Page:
UN High Commissioner for Refugees António Guterres on Friday warned that the international community must do everything possible to prevent a further deterioration of the situation in the Middle East before it becomes irreversible.
“The situation in the Middle East is a cancer that risks spreading and metastasizing. If things continue this way, we could see future developments spin out of control, independently of our will and with increasingly dangerous global consequences,” he warned in an address in New York to the UN Security Council.
The High Commissioner said the regional spillover effects of the Syrian conflict were taking on dramatic proportions. “Fourteen million people are now displaced due to the interlinked crises in Syria and Iraq. Security threats to neighbouring countries are growing. As a result, we have been observing a steady deterioration in the protection space for Syrians trying to escape the conflict,” Guterres said.
He added that UNHCR was seeing a growing fatigue on the part of the hosts and, in some areas, harsher policies imposed on refugees. There were increasing tensions between communities. Meanwhile, humanitarian agencies like UNHCR and the World Food Programme struggled to meet needs. Many, desperate to escape, were risking their lives on Mediterranean crossings.
And dangerous coping mechanisms were on the rise, he said, with more and more families forced to send children to work or marry off their teenage daughters. There are also reports of refugees resorting to survival sex to make ends meet.
Guterres said that only a political solution could end the suffering, but stressed that so long as that remained a distant prospect the international community must do all possible to prevent the crisis spiralling out of control. “First, some immediate priorities must be addressed: providing more humanitarian aid to refugees and vulnerable host communities, and stopping the horrific loss of life in the Mediterranean,” he stressed.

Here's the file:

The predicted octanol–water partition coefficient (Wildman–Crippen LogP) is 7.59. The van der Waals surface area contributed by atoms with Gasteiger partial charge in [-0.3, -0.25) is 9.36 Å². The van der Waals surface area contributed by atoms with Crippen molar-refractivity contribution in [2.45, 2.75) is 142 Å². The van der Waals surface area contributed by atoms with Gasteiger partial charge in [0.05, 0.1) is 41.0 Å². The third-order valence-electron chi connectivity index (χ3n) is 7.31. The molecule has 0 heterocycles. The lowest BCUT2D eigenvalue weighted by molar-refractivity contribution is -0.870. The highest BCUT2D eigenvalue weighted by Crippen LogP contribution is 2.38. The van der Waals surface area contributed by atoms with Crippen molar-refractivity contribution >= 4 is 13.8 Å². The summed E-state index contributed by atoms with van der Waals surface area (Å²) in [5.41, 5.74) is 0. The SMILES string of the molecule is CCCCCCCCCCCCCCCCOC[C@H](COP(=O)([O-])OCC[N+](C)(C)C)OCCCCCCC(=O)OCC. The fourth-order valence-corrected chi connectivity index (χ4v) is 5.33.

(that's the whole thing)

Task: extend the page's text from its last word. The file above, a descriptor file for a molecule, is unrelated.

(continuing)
“Second, there has to be massively increased support to the neighbouring countries. The funding announced in Kuwait last month to support the Regional Refugee and Resilience Plan is an important signal of hope and must now be disbursed quickly. But it is also essential for the structural investment programmes presented by the host governments to receive development funding from the international community.”
The High Commissioner called for a rethink of development cooperation policies to help host countries cope better with the extra burden.
Thirdly, the High Commissioner said, “We have to recognize the increasingly protracted nature of this refugee crisis. UNHCR’s ultimate priority objective remains voluntary repatriation in safety and dignity, in line with what most refugees prefer. But we have to recognize that for Syrians, this option is not immediately in sight.”
“In the meantime, neighbouring countries will require adequate help to manage the vast economic, demographic and fiscal impacts of the refugee influx,” he noted, while adding: “With more support across the region, we could help turn refugees’ situation around from one of dependency and unsustainability to one where their economic self-reliance becomes an option, allowing them to also contribute to the development of their host societies.”
But Guterres predicted more bad times ahead. “One thing is clear: the situation in the region has become utterly unsustainable. After Iraq became so dramatically engulfed in the Syrian conflict with the attacks on Mosul and Tikrit last year, I do not know where the next disrupting shock will take place. I only know that it will come, and that things risk getting even worse,” he said.
Meanwhile, UNHCR Special Envoy Angelina Jolie Pitt, who has made 11 visits to Syrian refugees in Iraq, Jordan Lebanon, Turkey and Malta since the crisis erupted in March 2011, told the Security Council that the United Nations was failing the people of Syria.
“So on behalf of Syrian refugees, I make three pleas to the international community: The first is an appeal for unity. It is time for the Security Council to work as one to end the conflict, and reach a settlement that also brings justice and accountability for the Syrian people,” she said.
“Second, I echo what has been said about supporting Syria’s neighbours, who are making an extraordinary contribution,” Jolie Pitt added. “If we cannot end the conflict, we have an inescapable moral duty to help refugees and provide legal avenues to safety.” The Special Envoy said her third plea was for a greater response from the international community to the barbarism of those inflicting systematic sexual violence.
“We also need to send a signal that we are serious about accountability for these crimes, for that is the only hope of establishing any deterrence. And I call on member states to begin preparations now so that Syrian women are fully represented in future peace negotiations, in accordance with multiple resolutions of the Security Council.”